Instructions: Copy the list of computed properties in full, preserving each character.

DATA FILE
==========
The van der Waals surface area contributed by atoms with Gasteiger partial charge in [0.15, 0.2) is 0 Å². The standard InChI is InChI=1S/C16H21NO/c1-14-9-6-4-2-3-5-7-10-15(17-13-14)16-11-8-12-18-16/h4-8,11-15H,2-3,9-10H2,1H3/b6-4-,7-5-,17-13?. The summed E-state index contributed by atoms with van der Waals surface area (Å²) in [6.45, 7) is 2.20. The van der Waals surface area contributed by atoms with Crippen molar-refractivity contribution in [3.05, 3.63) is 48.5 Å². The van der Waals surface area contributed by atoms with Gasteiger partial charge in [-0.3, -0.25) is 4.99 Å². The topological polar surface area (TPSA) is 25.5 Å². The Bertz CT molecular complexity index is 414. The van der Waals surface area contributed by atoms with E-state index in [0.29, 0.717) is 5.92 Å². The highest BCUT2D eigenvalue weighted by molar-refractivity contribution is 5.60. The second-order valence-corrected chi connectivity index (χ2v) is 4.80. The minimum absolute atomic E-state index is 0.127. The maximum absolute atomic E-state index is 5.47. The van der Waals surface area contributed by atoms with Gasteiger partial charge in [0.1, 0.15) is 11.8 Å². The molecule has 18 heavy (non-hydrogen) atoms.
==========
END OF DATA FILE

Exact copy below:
The van der Waals surface area contributed by atoms with Gasteiger partial charge in [0.15, 0.2) is 0 Å². The standard InChI is InChI=1S/C16H21NO/c1-14-9-6-4-2-3-5-7-10-15(17-13-14)16-11-8-12-18-16/h4-8,11-15H,2-3,9-10H2,1H3/b6-4-,7-5-,17-13?. The summed E-state index contributed by atoms with van der Waals surface area (Å²) in [6.45, 7) is 2.20. The van der Waals surface area contributed by atoms with Crippen molar-refractivity contribution in [3.05, 3.63) is 48.5 Å². The van der Waals surface area contributed by atoms with Gasteiger partial charge in [-0.3, -0.25) is 4.99 Å². The topological polar surface area (TPSA) is 25.5 Å². The Bertz CT molecular complexity index is 414. The van der Waals surface area contributed by atoms with E-state index in [0.29, 0.717) is 5.92 Å². The highest BCUT2D eigenvalue weighted by molar-refractivity contribution is 5.60. The second-order valence-corrected chi connectivity index (χ2v) is 4.80. The minimum absolute atomic E-state index is 0.127. The maximum absolute atomic E-state index is 5.47. The van der Waals surface area contributed by atoms with Gasteiger partial charge in [0.1, 0.15) is 11.8 Å². The molecule has 18 heavy (non-hydrogen) atoms.